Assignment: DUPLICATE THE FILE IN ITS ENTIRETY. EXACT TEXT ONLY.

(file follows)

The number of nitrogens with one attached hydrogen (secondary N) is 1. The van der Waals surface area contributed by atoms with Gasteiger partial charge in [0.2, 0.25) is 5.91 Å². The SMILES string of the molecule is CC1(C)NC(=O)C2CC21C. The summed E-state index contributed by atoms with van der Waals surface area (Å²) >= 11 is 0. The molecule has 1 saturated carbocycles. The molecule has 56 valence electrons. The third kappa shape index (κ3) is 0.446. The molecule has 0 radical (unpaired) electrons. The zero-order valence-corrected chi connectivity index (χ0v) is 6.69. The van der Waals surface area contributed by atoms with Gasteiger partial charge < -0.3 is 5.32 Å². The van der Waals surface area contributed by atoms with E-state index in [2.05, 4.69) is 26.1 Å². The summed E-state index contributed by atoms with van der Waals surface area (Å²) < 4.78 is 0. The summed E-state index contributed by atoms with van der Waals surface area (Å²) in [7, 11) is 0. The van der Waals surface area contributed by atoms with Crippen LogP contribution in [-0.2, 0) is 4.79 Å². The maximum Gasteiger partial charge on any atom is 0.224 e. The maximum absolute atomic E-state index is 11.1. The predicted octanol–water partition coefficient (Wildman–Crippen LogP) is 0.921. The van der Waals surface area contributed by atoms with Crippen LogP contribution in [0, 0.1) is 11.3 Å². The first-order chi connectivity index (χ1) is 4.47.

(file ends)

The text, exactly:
The number of nitrogens with one attached hydrogen (secondary N) is 1. The van der Waals surface area contributed by atoms with Gasteiger partial charge in [0.2, 0.25) is 5.91 Å². The SMILES string of the molecule is CC1(C)NC(=O)C2CC21C. The summed E-state index contributed by atoms with van der Waals surface area (Å²) >= 11 is 0. The molecule has 1 saturated carbocycles. The molecule has 56 valence electrons. The third kappa shape index (κ3) is 0.446. The molecule has 0 radical (unpaired) electrons. The zero-order valence-corrected chi connectivity index (χ0v) is 6.69. The van der Waals surface area contributed by atoms with Gasteiger partial charge < -0.3 is 5.32 Å². The van der Waals surface area contributed by atoms with E-state index in [2.05, 4.69) is 26.1 Å². The summed E-state index contributed by atoms with van der Waals surface area (Å²) < 4.78 is 0. The summed E-state index contributed by atoms with van der Waals surface area (Å²) in [7, 11) is 0. The van der Waals surface area contributed by atoms with Crippen LogP contribution in [-0.2, 0) is 4.79 Å². The maximum Gasteiger partial charge on any atom is 0.224 e. The maximum absolute atomic E-state index is 11.1. The predicted octanol–water partition coefficient (Wildman–Crippen LogP) is 0.921. The van der Waals surface area contributed by atoms with Crippen LogP contribution in [0, 0.1) is 11.3 Å². The first-order chi connectivity index (χ1) is 4.47.